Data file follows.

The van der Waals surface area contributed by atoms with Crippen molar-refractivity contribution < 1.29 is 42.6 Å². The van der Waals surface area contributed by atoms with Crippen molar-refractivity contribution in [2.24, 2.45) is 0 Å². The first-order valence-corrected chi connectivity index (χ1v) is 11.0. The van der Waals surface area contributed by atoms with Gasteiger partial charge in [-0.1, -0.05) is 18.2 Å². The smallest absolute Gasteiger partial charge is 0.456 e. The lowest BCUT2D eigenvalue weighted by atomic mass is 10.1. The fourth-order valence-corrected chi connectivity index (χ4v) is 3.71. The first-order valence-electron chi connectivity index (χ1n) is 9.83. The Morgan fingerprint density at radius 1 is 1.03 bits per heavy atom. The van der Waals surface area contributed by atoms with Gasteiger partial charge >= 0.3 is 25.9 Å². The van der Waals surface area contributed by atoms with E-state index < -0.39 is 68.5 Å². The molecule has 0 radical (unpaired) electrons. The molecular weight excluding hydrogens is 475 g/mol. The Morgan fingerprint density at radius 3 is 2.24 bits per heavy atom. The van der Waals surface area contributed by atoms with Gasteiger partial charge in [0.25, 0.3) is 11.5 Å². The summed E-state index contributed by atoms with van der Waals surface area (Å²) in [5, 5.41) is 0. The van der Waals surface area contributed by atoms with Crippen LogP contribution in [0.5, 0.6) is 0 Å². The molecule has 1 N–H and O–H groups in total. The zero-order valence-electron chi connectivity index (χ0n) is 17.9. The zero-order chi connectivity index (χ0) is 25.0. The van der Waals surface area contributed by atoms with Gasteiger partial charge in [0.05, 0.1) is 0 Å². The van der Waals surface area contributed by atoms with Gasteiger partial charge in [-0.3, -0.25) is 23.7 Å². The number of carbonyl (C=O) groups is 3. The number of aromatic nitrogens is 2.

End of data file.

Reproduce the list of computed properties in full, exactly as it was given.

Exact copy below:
The van der Waals surface area contributed by atoms with Crippen molar-refractivity contribution < 1.29 is 42.6 Å². The van der Waals surface area contributed by atoms with Crippen molar-refractivity contribution in [2.24, 2.45) is 0 Å². The first-order valence-corrected chi connectivity index (χ1v) is 11.0. The van der Waals surface area contributed by atoms with Gasteiger partial charge in [-0.1, -0.05) is 18.2 Å². The smallest absolute Gasteiger partial charge is 0.456 e. The lowest BCUT2D eigenvalue weighted by atomic mass is 10.1. The fourth-order valence-corrected chi connectivity index (χ4v) is 3.71. The first-order valence-electron chi connectivity index (χ1n) is 9.83. The Morgan fingerprint density at radius 1 is 1.03 bits per heavy atom. The van der Waals surface area contributed by atoms with Gasteiger partial charge >= 0.3 is 25.9 Å². The van der Waals surface area contributed by atoms with E-state index < -0.39 is 68.5 Å². The molecule has 0 radical (unpaired) electrons. The molecular weight excluding hydrogens is 475 g/mol. The Morgan fingerprint density at radius 3 is 2.24 bits per heavy atom. The van der Waals surface area contributed by atoms with Gasteiger partial charge in [0.25, 0.3) is 11.5 Å². The summed E-state index contributed by atoms with van der Waals surface area (Å²) in [5, 5.41) is 0. The van der Waals surface area contributed by atoms with Crippen LogP contribution in [0.5, 0.6) is 0 Å². The molecule has 1 N–H and O–H groups in total. The zero-order valence-electron chi connectivity index (χ0n) is 17.9. The zero-order chi connectivity index (χ0) is 25.0. The van der Waals surface area contributed by atoms with Gasteiger partial charge in [0.05, 0.1) is 0 Å². The van der Waals surface area contributed by atoms with Gasteiger partial charge in [-0.3, -0.25) is 23.7 Å². The number of carbonyl (C=O) groups is 3. The number of aromatic nitrogens is 2.